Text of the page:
The Rams and the St. Louis Convention & Visitors Commission, the entity that operates Edward Jones Dome, "are not releasing the team's proposal" for renovations to the venue, "even though taxpayers would likely fund the bulk of the improvements," according to a front-page piece by Matthew Hathaway of the ST. LOUIS POST-DISPATCH. The CVC yesterday "rejected an open-records request from the Post-Dispatch for the plan, offering a new argument by citing exemptions in the state's Sunshine Law." The Rams' plan "is a counter to one presented by the CVC," which on Feb. 1 proposed $124M in improvements. Sources said that prior to presenting the renovation plan, the CVC had "offered to reduce the Rams' lease at the Dome by five years." That would have made the lease expire in '20 instead of '25. Sources said that the CVC in exchange "wanted the Rams to waive a requirement in the lease that the Dome be a 'first-tier' facility in 15 categories." Hathaway notes that requirement "is what triggered the current round of talks on the future of the Dome." Sources also said that the Rams "rejected both offers in a letter sent to the CVC on March 1." The club "refused to release their Dome renovation plan, again citing the confidentiality provision in the lease." Sources said that the Rams' plan "did not include a cost estimate" (ST. LOUIS POST-DISPATCH, 5/2). In St. Louis, Bryan Burwell writes the best thing Rams Owner Stan Kroenke and his people "can do right now is to find a favorable resolution to the lease agreement with the CVC." If Kroenke "believes the best way to proceed with these negotiations is to keep the details of their upgrade proposal secret, then let him do it." What Kroenke is doing right now "is well within his negotiating rights," and what the CVC is doing "is also well within its rights." Burwell: "When the time comes for this to be resolved, the final proposal will end up as public as we need it to be" (ST. LOUIS POST-DISPATCH, 5/2).
It has been a month since Marlins Park officially opened and the club is "still trying to figure out how to plug leaks in their 8,000-ton retractable roof and how to stop the grass from dying in the outfield,” according to Manny Navarro of the MIAMI HERALD. The grounds crew at Marlins Park is “first going to turn its attention to the grass in the outfield -- particularly right field -- that is turning brown.” Marlins President David Samson said that rain in April “caused the retractable roof at Marlins Park to be closed more often than they expected.” The lack of sun "has led to the decay of the grass.” The Marlins “already have replaced the turf in right field once -- before opening night.” Samson said that there is “always a chance they might have to replace the sod entirely,” and added that it “has happened at other ballparks with retractable roofs.” Samson said, “(Sunday) there were four of five spots where we had some drips coming down. The roof people were looking at those joints. Again, it’s very normal (to have leaks). But you need it to rain and see where (the leaks are).” Following April's 11 home games, the Marlins “are averaging 30,681 fans in paid attendance, ranking 14th in baseball.” While the number of walk-up ticket buyers "isn’t large" on game days, Samson said, "We’re selling much more on the day of the game than we had last year" (MIAMI HERALD, 5/2).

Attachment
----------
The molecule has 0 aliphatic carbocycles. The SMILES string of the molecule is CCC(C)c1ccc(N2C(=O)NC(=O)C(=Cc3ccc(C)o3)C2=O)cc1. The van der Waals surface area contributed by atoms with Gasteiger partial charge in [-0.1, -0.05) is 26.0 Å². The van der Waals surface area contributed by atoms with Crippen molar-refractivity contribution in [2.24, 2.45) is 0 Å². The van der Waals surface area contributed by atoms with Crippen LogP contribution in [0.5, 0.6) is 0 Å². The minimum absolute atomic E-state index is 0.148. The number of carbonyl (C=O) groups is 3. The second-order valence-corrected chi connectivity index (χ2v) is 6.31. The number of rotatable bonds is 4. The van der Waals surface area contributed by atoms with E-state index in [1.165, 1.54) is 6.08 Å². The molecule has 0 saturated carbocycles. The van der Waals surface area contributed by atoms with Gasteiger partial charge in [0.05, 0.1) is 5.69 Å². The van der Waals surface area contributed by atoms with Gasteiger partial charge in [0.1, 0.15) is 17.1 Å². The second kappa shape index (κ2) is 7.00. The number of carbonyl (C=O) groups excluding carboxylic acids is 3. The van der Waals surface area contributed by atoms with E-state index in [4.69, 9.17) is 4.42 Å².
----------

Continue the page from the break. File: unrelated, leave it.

In Sacramento, Dale Kasler writes the city and the NBA Kings "are stuck in an unhappy marriage," after the collapsed deal for a new arena. Renovating Power Balance Pavilion is "unlikely without the city's help -- which the mayor ruled out." The NBA, which was "ready to help with the new arena, says it won't assist with a renovation, either." At the "heart of the impasse" are Kings Owner the Maloof family's "finances, which took a hit during the recession." Sources said that the team is $205M in debt, and has "limped along with the NBA's lowest player payroll two years in a row." The Kings' financial constraints "appear to be keeping them at Power Balance, even though they've pushed for a new arena for years." The city and NBA believe that the Maloofs "are wary of taking on the debt needed to finance their share of the downtown arena" (SACRAMENTO BEE, 5/2). Also in Sacramento, Ryan Lillis noted pre-development work on a new arena "has been halted, making the city's target date" for opening a new facility "unrealistic." Mayor Kevin Johnson acknowledged yesterday, "We're not going to make 2015" (SACBEE.com, 5/1).
SOUVENIR SHOP: The NFL Panthers recently closed the souvenir shop at Bank of America Stadium "for renovations, with a reopening expected just before the team's training camp convenes in late July." Between the team's "recent tweaks to its logo and the leaguewide apparel deal with Nike that started this month, it makes sense to put a fresh spin on the store." Charlotte-based architect David Wagner is "handling the design." Reconfiguring the space "will add about 100 square feet to the shop, boosting its footprint to 3,500 square feet" (CHARLOTTE BUSINESS JOURNAL, 4/27 issue).
ON THE BIG SCREEN: The Univ. of Memphis Monday announced that Mississippi-based Capturion Network "was selected to install a 98-by-48 foot state-of-the-art video board to replace the existing JumboTron" at Liberty Bowl Memorial Stadium. The $2.5M "project also includes a 38-by-10 foot scoreboard to replace the existing scoreboard in the north end zone." FedEx is "covering the cost of the project." School officials said that the videoboard "will rank sixth nationally in terms of size among college football stadium boards" (Memphis COMMERCIAL APPEAL, 5/2).